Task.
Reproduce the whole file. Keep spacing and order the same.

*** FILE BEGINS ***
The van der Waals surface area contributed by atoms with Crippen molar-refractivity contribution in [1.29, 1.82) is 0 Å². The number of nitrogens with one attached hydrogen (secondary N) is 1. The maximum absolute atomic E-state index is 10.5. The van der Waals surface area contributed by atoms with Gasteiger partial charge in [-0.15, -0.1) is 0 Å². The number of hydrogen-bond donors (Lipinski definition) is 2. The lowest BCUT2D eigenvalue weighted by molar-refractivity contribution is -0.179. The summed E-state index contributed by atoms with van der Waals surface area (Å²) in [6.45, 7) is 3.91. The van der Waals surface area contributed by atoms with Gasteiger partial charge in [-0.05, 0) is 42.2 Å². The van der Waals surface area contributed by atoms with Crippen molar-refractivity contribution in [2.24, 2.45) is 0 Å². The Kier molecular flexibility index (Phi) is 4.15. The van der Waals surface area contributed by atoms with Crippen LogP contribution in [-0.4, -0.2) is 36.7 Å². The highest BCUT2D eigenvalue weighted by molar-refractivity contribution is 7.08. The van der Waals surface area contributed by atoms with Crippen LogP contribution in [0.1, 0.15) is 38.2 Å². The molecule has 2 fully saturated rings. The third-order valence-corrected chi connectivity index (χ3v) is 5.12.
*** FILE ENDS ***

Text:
The van der Waals surface area contributed by atoms with Crippen molar-refractivity contribution in [1.29, 1.82) is 0 Å². The number of nitrogens with one attached hydrogen (secondary N) is 1. The maximum absolute atomic E-state index is 10.5. The van der Waals surface area contributed by atoms with Gasteiger partial charge in [-0.15, -0.1) is 0 Å². The number of hydrogen-bond donors (Lipinski definition) is 2. The lowest BCUT2D eigenvalue weighted by molar-refractivity contribution is -0.179. The summed E-state index contributed by atoms with van der Waals surface area (Å²) in [6.45, 7) is 3.91. The van der Waals surface area contributed by atoms with Gasteiger partial charge in [-0.05, 0) is 42.2 Å². The van der Waals surface area contributed by atoms with Crippen molar-refractivity contribution in [2.24, 2.45) is 0 Å². The Kier molecular flexibility index (Phi) is 4.15. The van der Waals surface area contributed by atoms with Crippen LogP contribution in [-0.4, -0.2) is 36.7 Å². The highest BCUT2D eigenvalue weighted by molar-refractivity contribution is 7.08. The van der Waals surface area contributed by atoms with Crippen LogP contribution in [0.1, 0.15) is 38.2 Å². The molecule has 2 fully saturated rings. The third-order valence-corrected chi connectivity index (χ3v) is 5.12.